Sermon Structure: Try It For Your Blog Posts
I’m a huge advocate of using templates to help give structure to your blog posts and speed up the writing process, and what better template than one that’s been used for hundreds of years – the sermon template.
If you think about it, it makes perfect sense.
When you hear a sermon, you sit up and pay attention to the message, which is exactly what you want your readers to do. So say it like you’re preachin’ it from the pulpit! Can I get a “Hallelujah?!”
What’s the theme for today?
You might think it’s easy for a preacher to come up with a theme for his sermon. All he has to do is turn to the Bible, right? But the Bible was written hundreds of years ago. While the messages are still appropriate, in order to make the messages more clear and make a bigger impact he has to find a way to make them relevant to his audience today.
For example, the preacher may open his sermon by saying, “Today we’re going to talk about Jonah and the Whale and how it applies to your struggle with faith in today’s economic decline.”
Obviously, you can see I’m not a preacher, but you get the picture. The preacher is going to use an example from a reliable source, The Bible, and explain how his audience can use that experience to improve their own circumstances, the relevancy connection.
So the preacher has already decided what lesson he’s going to teach and he knows that the best way to get that message across is to start out, in the very beginning, letting his audience know there’s going to be a benefit. This is how you want to structure your opening paragraph.
Deliver The Message
In your next paragraph you want to cite your information. For example, the preacher might say, “The Bible tells us that Jonah was a young man who…” and then he’d briefly touch on the relevant details in the story. You might say, “Last month Google released another version of the Panda update…” and go on to briefly explain the relevant detail.
How does this message affect your readers? For the preacher, very few of his audience members are ever going to be swallowed by a whale, but many of them are facing personal challenges and hardships in today’s economic climate that may be testing their faith. For your readers, most of them don’t have a clue what really goes on when Google updates but they do know their websites were affected and they need to know how.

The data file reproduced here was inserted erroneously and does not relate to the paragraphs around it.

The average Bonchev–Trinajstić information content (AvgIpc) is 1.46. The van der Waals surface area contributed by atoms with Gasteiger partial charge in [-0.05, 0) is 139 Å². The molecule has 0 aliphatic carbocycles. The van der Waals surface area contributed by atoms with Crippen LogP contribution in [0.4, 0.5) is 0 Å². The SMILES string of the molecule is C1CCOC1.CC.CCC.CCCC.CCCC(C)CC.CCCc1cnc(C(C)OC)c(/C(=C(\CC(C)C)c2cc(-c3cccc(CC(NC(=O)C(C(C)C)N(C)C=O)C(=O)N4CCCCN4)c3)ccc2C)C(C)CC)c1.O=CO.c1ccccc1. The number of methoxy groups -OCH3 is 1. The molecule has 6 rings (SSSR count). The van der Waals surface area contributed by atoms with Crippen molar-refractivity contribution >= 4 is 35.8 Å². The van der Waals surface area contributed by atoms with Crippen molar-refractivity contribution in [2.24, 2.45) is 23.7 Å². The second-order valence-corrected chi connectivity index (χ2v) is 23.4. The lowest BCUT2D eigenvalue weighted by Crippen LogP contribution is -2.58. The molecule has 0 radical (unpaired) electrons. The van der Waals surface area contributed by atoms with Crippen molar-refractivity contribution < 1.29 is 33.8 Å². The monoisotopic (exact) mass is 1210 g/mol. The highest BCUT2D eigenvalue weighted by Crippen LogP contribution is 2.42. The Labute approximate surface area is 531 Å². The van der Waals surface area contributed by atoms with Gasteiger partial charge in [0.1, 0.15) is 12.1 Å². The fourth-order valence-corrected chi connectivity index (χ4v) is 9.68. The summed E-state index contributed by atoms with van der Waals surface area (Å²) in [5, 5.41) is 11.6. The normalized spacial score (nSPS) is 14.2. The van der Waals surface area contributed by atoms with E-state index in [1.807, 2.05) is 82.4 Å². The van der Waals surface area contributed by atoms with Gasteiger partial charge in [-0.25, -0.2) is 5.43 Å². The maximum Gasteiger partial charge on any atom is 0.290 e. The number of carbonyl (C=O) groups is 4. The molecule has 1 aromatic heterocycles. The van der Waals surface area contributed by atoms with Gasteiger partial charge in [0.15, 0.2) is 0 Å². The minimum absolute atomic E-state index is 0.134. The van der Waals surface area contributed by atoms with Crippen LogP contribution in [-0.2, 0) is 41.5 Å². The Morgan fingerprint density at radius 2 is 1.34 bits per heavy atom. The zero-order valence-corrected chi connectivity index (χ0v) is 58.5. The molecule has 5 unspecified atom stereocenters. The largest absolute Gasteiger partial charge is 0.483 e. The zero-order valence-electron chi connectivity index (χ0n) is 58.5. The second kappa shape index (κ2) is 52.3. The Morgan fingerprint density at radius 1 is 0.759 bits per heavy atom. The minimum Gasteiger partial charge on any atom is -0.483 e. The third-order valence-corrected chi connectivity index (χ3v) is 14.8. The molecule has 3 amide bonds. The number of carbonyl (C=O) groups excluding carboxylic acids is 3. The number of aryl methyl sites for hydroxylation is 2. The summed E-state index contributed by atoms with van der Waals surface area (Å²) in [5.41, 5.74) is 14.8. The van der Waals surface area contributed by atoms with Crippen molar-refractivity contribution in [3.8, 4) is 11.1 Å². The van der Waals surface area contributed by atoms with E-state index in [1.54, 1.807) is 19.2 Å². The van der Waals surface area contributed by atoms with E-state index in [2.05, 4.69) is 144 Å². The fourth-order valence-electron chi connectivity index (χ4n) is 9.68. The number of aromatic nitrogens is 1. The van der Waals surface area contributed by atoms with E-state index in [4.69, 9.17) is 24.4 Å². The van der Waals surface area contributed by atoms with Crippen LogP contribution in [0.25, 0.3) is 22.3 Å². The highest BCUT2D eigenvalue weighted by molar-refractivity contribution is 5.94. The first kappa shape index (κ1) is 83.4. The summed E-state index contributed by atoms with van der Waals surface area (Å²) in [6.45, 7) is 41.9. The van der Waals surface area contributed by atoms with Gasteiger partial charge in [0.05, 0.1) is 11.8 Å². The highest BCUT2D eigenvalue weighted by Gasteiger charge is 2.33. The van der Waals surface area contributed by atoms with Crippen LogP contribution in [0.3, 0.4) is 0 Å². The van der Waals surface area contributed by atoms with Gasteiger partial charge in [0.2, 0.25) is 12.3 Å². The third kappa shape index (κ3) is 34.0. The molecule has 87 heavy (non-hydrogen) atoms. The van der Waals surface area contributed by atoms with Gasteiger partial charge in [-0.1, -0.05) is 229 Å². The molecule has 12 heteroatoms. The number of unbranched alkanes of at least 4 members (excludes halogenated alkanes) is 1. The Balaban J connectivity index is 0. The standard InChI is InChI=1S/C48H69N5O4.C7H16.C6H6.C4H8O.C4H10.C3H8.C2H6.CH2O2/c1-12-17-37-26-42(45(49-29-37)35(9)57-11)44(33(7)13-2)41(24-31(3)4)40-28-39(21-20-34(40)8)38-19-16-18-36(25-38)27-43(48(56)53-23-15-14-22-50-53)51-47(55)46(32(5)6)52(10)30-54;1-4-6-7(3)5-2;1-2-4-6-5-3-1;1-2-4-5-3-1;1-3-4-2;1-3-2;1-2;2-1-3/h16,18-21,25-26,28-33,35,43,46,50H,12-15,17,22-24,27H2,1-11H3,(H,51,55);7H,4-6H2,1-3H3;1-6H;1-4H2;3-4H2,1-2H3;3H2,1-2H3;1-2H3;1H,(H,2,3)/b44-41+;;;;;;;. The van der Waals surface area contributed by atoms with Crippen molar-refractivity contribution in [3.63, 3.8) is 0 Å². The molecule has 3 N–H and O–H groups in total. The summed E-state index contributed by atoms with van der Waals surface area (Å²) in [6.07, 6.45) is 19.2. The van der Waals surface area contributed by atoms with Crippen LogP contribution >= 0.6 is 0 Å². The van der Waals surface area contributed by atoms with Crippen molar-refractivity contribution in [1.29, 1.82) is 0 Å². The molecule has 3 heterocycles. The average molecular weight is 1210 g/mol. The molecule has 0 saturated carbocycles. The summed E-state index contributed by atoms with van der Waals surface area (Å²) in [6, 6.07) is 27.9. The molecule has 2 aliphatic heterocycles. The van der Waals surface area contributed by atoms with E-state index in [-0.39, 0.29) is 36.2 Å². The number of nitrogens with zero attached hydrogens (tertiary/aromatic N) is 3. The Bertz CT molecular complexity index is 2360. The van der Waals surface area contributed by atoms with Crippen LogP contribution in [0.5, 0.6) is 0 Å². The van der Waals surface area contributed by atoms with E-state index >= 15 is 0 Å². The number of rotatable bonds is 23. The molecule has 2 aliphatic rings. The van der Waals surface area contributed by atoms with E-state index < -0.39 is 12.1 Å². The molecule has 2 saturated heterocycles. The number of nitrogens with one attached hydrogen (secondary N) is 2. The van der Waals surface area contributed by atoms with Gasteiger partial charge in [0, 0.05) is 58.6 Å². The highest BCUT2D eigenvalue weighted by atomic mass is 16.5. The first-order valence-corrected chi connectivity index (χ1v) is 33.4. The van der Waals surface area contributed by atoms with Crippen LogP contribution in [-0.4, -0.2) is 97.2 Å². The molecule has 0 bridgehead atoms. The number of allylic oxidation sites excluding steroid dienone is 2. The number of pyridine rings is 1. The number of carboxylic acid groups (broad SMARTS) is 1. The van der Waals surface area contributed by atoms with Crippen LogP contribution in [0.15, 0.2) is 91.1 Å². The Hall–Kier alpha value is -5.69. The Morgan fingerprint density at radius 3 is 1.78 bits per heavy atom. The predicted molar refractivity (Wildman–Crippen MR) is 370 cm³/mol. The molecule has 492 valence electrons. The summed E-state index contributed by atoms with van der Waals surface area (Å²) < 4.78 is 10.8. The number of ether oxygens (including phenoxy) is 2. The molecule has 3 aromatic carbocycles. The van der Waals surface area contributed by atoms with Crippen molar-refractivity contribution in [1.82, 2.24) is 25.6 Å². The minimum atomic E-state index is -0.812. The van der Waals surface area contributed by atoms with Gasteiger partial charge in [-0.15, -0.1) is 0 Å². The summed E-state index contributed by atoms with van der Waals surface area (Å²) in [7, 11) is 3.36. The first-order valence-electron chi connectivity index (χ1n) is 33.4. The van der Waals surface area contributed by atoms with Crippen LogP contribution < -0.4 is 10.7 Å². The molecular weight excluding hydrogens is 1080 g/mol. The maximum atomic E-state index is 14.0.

In your next paragraph you want to provide solutions. The preacher might tell his congregation that if they have faith they’ll survive these current economical hardships and come out stronger on the other side. You might tell your readers that if they improve the quality of their content or build stronger backlinks they won’t get smacked down by Google.
Can I Get A “Hallelujah!“
Bring it all together in your closing paragraph. Start with a one-sentence description of your example: “Jonah was a young man who experienced something more extraordinary than we can possibly imagine but his unyielding faith pulled him through.”
Follow it up with relevant statement: “Today you’re behind on your mortgage and the wolf is at the door.”
And then one or two sentences that drive home the solution: “Keep the faith and this, too, shall pass!”
In your case, your closing paragraph might go something like this:
Google hit us all hard with the latest updates and bloggers all over the Internet have seen the rankings drop like a stone. But if you focus on providing stellar content and building quality, natural backlinks, you’ll rise to the top in no time. Can I get a “Hallelujah!”
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